What is ILYA all about?

ILYA (Independent Living for Young Adults) is a volunteer social action program that serves Delaware young adults who have aged out of the foster care system. In collaboration with the Delaware Division of Family Services and their contracting agencies, volunteers strive to provide these young adults with some material support, encouragement, and a sense that their community cares about them. At the present time, ILYA coordinates with social service agencies in both New Castle and Kent Counties to supplement state provided resources.

Our ILYA News page is an archive of Enews blurbs about ILYA over the years. Learn more at this link.


Why are teens in foster care?

How and Why…

Those unfamiliar with ILYA (Independent Living for Young Adults) since its beginning may ask why we focus on youth ‘aging out’ of foster care. Here are some basic foster care facts to help answer that question. In a subsequent issue, we’ll talk about the special issues faced by young adults as they exit the foster care system — and what ILYA does to help.

The term ‘foster care’ often brings to mind an image of a baby, toddler, or a sad-looking school-age child. Not everyone is aware that teenagers, too, must sometimes enter foster care. In fact, approximately 40% of Delaware youth in foster care are ages 13-18. This percentage is consistent with national figures.

Older youth come into foster care for many of the same reasons that younger children do: abuse or neglect in their homes. When such concerns are reported to the child protection officials at the Division of Family Services (DFS) by teachers, school nurses or staff, neighbors, relatives, caring friends or the youths themselves, placement in a foster home is often the only option.

Some of these concerns include:

Children of all ages can be subjected to undue physical, emotional, and/or sexual abuse by their caregiver.
A caregiver may fail to protect their teenager from sexual abuse or exploitation, either because they do not believe the youth or because the caregiver is dependent on the alleged abuser.
Teens’ families can become serially homeless and there may be no safe place for a teen to live other than foster care.
The drug epidemic has robbed many children of their caregivers. When parents are addicted and dysfunctional, and there are no grandparents or other family members to step in, foster homes may be the only option.
Similarly, the incarceration of caregivers may leave offspring with no options other than foster care.
When an elderly grandparent or relative who has been the sole caregiver passes away, there may be no one else to offer care.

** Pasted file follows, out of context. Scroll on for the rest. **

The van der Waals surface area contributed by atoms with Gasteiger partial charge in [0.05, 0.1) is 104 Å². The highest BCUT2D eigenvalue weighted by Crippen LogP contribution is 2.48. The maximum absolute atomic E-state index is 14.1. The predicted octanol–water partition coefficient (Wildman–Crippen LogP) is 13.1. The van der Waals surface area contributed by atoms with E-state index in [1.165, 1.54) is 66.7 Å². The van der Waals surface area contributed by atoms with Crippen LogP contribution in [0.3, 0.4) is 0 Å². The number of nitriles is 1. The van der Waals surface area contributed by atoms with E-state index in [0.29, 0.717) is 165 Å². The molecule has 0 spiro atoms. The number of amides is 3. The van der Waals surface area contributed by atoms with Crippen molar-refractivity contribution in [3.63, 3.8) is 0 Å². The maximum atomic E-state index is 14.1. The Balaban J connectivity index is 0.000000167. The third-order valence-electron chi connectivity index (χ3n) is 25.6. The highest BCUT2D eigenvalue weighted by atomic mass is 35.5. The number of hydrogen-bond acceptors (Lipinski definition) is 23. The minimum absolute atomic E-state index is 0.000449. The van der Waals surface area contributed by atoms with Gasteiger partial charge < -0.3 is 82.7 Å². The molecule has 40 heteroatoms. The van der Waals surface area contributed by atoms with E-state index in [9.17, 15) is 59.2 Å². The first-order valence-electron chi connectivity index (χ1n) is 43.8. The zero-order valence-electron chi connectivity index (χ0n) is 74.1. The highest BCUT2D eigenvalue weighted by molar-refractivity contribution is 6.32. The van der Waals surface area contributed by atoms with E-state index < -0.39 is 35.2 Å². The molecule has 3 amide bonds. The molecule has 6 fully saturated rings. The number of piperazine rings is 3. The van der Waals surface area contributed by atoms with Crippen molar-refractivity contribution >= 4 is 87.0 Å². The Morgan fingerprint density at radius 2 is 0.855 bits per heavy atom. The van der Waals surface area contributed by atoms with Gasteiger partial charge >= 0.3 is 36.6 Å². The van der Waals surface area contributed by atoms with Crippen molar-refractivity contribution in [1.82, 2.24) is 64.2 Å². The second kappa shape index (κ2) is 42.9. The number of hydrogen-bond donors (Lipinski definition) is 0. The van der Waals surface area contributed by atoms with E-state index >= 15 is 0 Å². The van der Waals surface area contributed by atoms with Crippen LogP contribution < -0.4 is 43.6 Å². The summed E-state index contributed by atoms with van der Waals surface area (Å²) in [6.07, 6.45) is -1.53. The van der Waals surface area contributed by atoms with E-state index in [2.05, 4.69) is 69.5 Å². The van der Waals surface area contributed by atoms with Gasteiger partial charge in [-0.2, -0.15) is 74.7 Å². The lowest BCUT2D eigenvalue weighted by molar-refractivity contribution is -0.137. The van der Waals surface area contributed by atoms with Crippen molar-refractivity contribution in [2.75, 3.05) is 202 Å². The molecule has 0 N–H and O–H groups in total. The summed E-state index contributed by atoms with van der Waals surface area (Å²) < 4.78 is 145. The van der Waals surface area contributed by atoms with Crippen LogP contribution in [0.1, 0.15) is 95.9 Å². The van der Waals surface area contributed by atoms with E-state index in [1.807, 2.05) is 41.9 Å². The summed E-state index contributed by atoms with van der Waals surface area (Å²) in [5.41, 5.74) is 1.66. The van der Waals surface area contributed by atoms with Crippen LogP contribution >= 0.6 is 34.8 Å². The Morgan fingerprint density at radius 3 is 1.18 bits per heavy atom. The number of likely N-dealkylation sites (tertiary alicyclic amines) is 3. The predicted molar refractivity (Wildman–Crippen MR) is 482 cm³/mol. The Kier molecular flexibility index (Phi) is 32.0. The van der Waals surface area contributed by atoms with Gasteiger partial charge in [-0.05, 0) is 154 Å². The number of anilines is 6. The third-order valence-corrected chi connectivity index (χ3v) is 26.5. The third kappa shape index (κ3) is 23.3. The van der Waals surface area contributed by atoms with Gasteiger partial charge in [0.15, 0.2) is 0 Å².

Sometimes, a child who enters foster care before the teenage years has suffered such significant trauma that lingering mental health issues prevent them from being adopted and they are still in foster care after they turn 13.
There are times when the parent/teen conflict becomes so severe that the parent refuses to let the youth remain in the home. When resources to address the disrupting issues are unsuccessful, foster care is, again, the only option.
As always, thank you to the First Unitarian Church community for all your generous support, especially your response to our recent New Apartment Kits donation drive.

What are the resources available in Delaware for foster youth as they age out of the system at 18?

While a few foster families continue to support youth who have lived in their homes, many teens are on their own when they turn 18. Those students going on to a post-secondary education at a college or university may have an opportunity to live in a college dorm. Recent legislation passed by the Delaware General Assembly and signed by the Governor makes such housing available at Delaware State University and the University of Delaware at no cost to the student who has spent a year or more in foster care after the age of 14 and who has been accepted at one of those institutions. State vouchers for subsidized housing may be available for others who can find landlords who will accept the vouchers. Programs such as the Lifelines program at West End Neighborhood House offer shared housing units dedicated for this population. Other young adults are left to return to their biological families, live with friends or, sadly, become homeless.

Life Skills
Independent Living caseworkers begin counseling kids in foster care at 16 to prepare them for the transition into adulthood at 18. The young adults can stay in the program until they are 23.
DFS contracts with People’s Place, West End Neighborhood House, Progressive Life, and Children’s Choice in New County; and Murphey School. DFS also contracts with People’s Place and Children’s Choice in Sussex County.

Continuing Education
*Resource: Link to HB123 DE HB123 | 2021-2022 | 151st General Assembly | LegiScan
* Delaware legislation covers tuition and year-round room and board (where offered) at Delaware State University, the University of Delaware, and Delaware Technical and Community College to youth who have aged out of foster care. In addition, federal grants, loans, and scholarships are available.

Community and Advocacy
HOPE, Delaware’s Youth Advisory Council, is made up of current and former foster care youth aged 14 to 23. HOPE, which stands for Helping Our Peers Evolve, provides a safe and respectful forum for youth to share ideas, opinions, concerns and develop leadership skills by planning and facilitating activities that enhance the foster care system, independent living program and community.